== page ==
But they’ve preferred a “third way”. I think the Lords were faced here with a situation in which their judgment might have had dramatic ramifications: but they’ve avoided them by alighting on an easy way out. Just as Parliament is afraid of this issue and would prefer it to be sorted out by judges, so the judges have shown themselves nervous of it too. And rather than smash the ball back into Parliament’s court, which I think a more rigorous application of the Human Rights Act would have required – whether or not their Lordships felt able to read the Suicide Act down – the judges have preferred to pass the moral parcel to the DPP, who is, in reality, given the task of coming up with new and better legislation. In doing so he will conveniently relieve the judges of the awkward task of interpreting the law clearly, and Parliament of the awkward task of revising it.
It’ll be interesting to see whether the DPP’s guidance will itself be challenged: that’d be a good thing as it would shift the focus where I think it should be, on what substantive law we need in this area. If on the other hand the DPP manages to come up with a policy no one wants to challenge, he’ll have performed his part brilliantly in what may be the very best kind of establishment fudge.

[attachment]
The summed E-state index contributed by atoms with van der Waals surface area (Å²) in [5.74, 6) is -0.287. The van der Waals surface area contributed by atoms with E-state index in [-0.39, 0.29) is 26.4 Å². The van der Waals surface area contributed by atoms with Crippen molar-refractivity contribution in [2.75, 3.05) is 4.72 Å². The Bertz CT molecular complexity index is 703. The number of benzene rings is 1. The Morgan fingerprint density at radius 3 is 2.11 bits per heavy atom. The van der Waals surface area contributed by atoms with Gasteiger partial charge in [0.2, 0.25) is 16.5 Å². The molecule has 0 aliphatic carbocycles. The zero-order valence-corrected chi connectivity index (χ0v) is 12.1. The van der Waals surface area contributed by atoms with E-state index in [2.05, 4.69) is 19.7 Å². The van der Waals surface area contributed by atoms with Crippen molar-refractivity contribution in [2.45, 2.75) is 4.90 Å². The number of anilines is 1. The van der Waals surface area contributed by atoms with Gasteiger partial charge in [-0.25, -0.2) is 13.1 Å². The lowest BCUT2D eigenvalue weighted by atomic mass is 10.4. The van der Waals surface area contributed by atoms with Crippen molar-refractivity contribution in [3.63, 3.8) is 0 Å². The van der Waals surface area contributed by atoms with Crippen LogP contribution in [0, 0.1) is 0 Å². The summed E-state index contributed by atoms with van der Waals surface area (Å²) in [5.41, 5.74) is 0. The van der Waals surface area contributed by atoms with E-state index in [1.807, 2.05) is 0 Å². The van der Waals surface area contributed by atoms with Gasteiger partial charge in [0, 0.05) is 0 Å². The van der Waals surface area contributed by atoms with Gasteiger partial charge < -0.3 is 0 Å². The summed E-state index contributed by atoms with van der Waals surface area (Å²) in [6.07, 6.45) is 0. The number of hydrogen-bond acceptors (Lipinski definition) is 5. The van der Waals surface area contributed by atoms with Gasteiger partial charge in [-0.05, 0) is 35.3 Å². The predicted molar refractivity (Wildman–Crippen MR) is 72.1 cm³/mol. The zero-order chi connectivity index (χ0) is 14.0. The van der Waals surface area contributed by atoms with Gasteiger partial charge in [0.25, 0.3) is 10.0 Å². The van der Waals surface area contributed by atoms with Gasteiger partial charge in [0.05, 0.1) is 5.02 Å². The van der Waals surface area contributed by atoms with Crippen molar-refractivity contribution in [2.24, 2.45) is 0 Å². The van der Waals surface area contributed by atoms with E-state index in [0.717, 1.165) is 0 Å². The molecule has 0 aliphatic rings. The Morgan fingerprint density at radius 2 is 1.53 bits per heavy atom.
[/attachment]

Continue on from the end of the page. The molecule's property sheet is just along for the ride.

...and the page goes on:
Some of their Lordships considered the fundamental question whether it’s an offence at all to do anything in England to assist a suicide that will take place abroad; Lord Phillips even considered whether assisting a suicide abroad might be murder in the law of England and Wales. Those seem to me important questions that I wish their Lordships had invited argument on and decided – again, their reluctance to do so was understandable, but arguably showed a lack of courage.
The Purdy judgment worries me. In finding a way of seeming not to change the law, the Lords has indirectly wished such a change into being by handing inappropriate power to an official. It’s cleverly avoided apparent politicisation, and come up with a way forward that might suit if not everyone, then many people including Parliament and government. There’s a good case for judges being braver, more naively legalistic and less politically sensitive than this. I fear a bench with such political nous.